Referring now to FIGS. 1 and 2, a laser beam transmitter 10 for generating a reference laser beam 12 is shown. The laser beam transmitter 10 includes a housing 14, a light source 16, and an optical system 17 including an optical assembly 18 and an optical projecting device 20. The light source 16 is coupled to a light source assembly 22. According to the illustrated embodiment, the light source 16 is a laser diode which generates the reference laser beam 12. The light source assembly 22 includes a collection lens 24 that is positioned above the light source 16. The collection lens 24 serves to collect the laser beam 12 and project it in a first direction 35. Preferably, the collection lens 24 is a planar convex lens which collimates the laser beam 12.

The optical assembly 18 includes a flat window 26, a compensator assembly 28, and a focusing mechanism 30. The compensator assembly 28 includes an optics frame 29, a compensator cup 38 and a wire clamp ring 31. The optics frame 29 is coupled to and supported by the housing 14. The light source assembly 22 is coupled to the optics frame 29. The flat window 26 is positioned above the collection lens 24, and is pivotally coupled to the optics frame 29 through a spherical pivot 25. The flat window 26 tilts along an X-axis and a Y-axis using two calibration screws (not shown). The position of the flat window 26 is finely adjusted by the calibration screws so that the laser beam 12 is projected along substantially vertical or a central rotational axis 34. The laser beam 12 will therefore be plumb, i.e., substantially vertical, when the optics frame 29 is positioned along a plane which is substantially parallel with respect to the plane of the ground, i.e., substantially level. The laser beam 12 is projected in the first direction 35 by the light source 16 and the collection lens 24 and made plumb along the first axis 34 through the flat window 26. It should be apparent that the laser beam 12 will be plumb as long as the optics frame 29 is substantially level with respect to the ground.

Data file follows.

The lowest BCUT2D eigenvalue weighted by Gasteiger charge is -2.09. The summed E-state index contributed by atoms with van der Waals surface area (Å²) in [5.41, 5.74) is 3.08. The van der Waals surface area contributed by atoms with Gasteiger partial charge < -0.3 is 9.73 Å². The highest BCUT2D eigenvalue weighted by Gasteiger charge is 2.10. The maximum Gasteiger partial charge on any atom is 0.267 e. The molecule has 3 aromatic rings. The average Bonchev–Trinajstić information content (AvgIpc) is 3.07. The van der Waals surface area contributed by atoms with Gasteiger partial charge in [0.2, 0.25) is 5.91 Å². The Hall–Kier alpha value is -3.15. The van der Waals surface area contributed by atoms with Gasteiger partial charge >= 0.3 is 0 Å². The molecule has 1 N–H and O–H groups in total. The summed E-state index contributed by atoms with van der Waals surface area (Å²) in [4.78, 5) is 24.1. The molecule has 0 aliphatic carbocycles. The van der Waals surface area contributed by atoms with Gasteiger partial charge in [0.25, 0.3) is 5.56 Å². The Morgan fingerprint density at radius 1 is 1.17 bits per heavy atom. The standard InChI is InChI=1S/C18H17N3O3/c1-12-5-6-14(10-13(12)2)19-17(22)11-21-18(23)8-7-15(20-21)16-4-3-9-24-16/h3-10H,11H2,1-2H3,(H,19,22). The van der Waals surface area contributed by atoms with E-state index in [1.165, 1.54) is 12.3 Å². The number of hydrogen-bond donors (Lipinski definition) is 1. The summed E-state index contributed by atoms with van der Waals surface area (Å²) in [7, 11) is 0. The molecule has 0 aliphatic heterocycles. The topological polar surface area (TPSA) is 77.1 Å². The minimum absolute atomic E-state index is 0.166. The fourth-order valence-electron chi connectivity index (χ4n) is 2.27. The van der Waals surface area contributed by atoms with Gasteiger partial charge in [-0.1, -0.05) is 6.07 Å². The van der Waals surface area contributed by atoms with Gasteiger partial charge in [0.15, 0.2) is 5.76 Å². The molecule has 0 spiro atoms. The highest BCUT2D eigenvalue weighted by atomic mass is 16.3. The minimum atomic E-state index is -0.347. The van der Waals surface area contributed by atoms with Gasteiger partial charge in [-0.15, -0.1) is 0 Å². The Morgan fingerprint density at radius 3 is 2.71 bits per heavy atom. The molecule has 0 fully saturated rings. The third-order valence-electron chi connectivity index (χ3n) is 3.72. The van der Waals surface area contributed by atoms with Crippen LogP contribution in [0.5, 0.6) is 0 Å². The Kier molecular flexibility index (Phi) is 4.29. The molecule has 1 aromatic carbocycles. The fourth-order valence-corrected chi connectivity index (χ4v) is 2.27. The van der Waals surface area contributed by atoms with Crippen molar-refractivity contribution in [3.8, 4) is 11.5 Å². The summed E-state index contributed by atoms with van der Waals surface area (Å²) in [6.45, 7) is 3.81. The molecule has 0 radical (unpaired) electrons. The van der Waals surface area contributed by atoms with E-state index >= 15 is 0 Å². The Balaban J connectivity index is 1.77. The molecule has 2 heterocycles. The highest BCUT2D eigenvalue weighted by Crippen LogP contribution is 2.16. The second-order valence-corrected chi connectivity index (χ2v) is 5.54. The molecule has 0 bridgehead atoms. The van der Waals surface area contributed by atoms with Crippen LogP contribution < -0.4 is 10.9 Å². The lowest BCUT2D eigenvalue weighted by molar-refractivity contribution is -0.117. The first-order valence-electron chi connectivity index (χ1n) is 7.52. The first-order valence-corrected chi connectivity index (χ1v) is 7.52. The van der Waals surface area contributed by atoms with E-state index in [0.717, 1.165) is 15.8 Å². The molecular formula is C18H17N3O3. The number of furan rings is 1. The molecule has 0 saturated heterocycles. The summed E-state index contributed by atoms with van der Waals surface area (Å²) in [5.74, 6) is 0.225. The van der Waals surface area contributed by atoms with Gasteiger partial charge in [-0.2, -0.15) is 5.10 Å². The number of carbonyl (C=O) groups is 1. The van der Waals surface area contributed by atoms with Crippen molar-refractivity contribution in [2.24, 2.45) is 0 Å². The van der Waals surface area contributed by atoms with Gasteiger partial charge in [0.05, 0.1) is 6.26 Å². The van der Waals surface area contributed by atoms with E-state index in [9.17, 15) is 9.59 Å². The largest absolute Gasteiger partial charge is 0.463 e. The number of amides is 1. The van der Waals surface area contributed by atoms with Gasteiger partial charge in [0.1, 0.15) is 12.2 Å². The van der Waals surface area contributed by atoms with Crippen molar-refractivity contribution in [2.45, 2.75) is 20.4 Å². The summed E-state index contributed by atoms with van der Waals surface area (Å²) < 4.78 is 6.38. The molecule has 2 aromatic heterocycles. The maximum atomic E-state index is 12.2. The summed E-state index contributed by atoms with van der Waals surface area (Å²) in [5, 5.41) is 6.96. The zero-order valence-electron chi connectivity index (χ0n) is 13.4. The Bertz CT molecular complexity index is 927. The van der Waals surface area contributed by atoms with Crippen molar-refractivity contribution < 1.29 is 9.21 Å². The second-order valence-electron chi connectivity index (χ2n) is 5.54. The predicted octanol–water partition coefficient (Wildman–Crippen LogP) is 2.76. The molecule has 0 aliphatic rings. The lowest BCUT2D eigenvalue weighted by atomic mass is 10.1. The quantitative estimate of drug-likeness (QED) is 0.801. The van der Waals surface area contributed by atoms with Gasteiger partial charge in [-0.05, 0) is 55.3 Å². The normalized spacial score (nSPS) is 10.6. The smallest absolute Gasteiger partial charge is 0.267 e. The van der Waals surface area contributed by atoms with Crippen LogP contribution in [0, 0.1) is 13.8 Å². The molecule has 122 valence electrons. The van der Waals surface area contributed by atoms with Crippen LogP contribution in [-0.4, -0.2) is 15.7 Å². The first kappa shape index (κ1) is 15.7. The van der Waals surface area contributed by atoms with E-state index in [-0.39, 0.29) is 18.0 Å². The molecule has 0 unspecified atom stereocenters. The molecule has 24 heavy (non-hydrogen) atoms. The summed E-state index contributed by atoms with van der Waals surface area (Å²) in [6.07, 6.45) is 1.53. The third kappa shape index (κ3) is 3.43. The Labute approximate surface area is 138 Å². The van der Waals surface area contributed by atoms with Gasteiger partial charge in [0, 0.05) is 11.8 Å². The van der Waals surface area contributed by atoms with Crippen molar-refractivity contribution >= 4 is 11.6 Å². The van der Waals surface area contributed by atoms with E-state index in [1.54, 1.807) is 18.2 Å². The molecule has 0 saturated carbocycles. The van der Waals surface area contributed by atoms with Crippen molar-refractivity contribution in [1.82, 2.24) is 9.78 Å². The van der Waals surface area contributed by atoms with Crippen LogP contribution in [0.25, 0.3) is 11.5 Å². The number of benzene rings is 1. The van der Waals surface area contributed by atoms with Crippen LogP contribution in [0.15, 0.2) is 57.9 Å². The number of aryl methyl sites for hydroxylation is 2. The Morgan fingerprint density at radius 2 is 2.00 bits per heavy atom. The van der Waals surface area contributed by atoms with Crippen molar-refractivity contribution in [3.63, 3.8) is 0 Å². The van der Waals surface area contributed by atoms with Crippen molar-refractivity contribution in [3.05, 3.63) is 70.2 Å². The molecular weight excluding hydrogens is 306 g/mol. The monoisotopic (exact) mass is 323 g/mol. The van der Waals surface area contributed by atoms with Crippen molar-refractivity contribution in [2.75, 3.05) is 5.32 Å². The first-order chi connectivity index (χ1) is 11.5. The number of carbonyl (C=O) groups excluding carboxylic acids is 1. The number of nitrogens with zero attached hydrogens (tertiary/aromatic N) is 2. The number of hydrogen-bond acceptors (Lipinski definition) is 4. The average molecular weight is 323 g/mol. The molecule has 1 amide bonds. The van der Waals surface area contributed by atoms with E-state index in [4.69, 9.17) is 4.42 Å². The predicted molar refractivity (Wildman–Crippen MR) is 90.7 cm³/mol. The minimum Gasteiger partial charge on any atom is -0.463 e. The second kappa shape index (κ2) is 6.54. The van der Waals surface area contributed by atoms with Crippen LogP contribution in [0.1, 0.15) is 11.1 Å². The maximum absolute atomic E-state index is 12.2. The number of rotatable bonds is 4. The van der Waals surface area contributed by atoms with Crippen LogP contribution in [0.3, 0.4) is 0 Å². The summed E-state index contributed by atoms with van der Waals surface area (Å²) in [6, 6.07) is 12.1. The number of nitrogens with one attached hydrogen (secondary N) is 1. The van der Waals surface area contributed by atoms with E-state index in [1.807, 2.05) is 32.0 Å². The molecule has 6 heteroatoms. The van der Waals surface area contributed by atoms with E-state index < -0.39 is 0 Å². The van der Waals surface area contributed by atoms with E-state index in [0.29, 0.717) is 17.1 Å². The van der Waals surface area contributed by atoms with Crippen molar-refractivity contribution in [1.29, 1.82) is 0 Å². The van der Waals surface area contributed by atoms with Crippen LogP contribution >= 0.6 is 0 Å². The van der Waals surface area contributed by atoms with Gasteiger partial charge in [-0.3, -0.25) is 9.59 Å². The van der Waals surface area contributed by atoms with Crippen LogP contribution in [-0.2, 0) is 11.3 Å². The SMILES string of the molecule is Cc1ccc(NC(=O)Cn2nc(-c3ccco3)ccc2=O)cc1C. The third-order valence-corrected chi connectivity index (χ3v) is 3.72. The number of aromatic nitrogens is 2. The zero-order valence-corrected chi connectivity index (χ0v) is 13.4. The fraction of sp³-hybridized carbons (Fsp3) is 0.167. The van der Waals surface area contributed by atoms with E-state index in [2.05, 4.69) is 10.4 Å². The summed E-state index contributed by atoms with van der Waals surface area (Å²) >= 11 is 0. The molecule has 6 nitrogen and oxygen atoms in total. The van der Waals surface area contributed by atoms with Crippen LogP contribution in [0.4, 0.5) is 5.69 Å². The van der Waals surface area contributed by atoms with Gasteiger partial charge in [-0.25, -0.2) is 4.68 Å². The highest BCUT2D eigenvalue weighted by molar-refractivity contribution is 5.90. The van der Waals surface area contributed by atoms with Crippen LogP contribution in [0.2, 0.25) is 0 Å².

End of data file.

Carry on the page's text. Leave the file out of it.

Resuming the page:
The compensator assembly 28 optically adjusts the position of the laser beam 12 so that it is plumb even when the optics frame 29 is not substantially level. The compensator assembly 28 includes a compensating lens 36 mounted in the center of the compensator cup 38. The compensator cup 38 is positioned above the flat window 26 and swings freely on three wires (not shown) which are attached to the wire clamp ring 31. The wire clamp ring 31 is coupled to the optics frame 29 through three posts (only one post 29a shown). The compensator cup 38 is free to move when the compensator cup 38 is level within 12 minutes. As long as the compensator cup 38 is within 12 minutes of level, the compensating lens 36 may translate along the X and Y axes and optically adjust the position of the laser beam 12 so that it is plumb as it emerges from the compensator cup 38. The housing 14 is provided within an automatic or manual leveling device (not shown) to place the compensator assembly 28 within 12 minutes of level. The compensator cup 38 is suspended from the wire clamp ring 31 which is coupled to the optics frame 29 of the compensator assembly 28, so that once the compensator assembly 28 is within 12 minutes of level, the compensator cup 38 is also within 12 minutes of level. The compensator lens 36 may then optically adjust the position of the laser beam 12 so that it is plumb as it emerges from the compensator cup 38. The compensator assembly 28 therefore compensates optically for misalignments of the optics frame 29 which are within 12 minutes of level. It should be apparent that the flat window 26 and the compensator assembly 28 function to project the laser beam 12 along the first axis 34, either singularly or in tandem.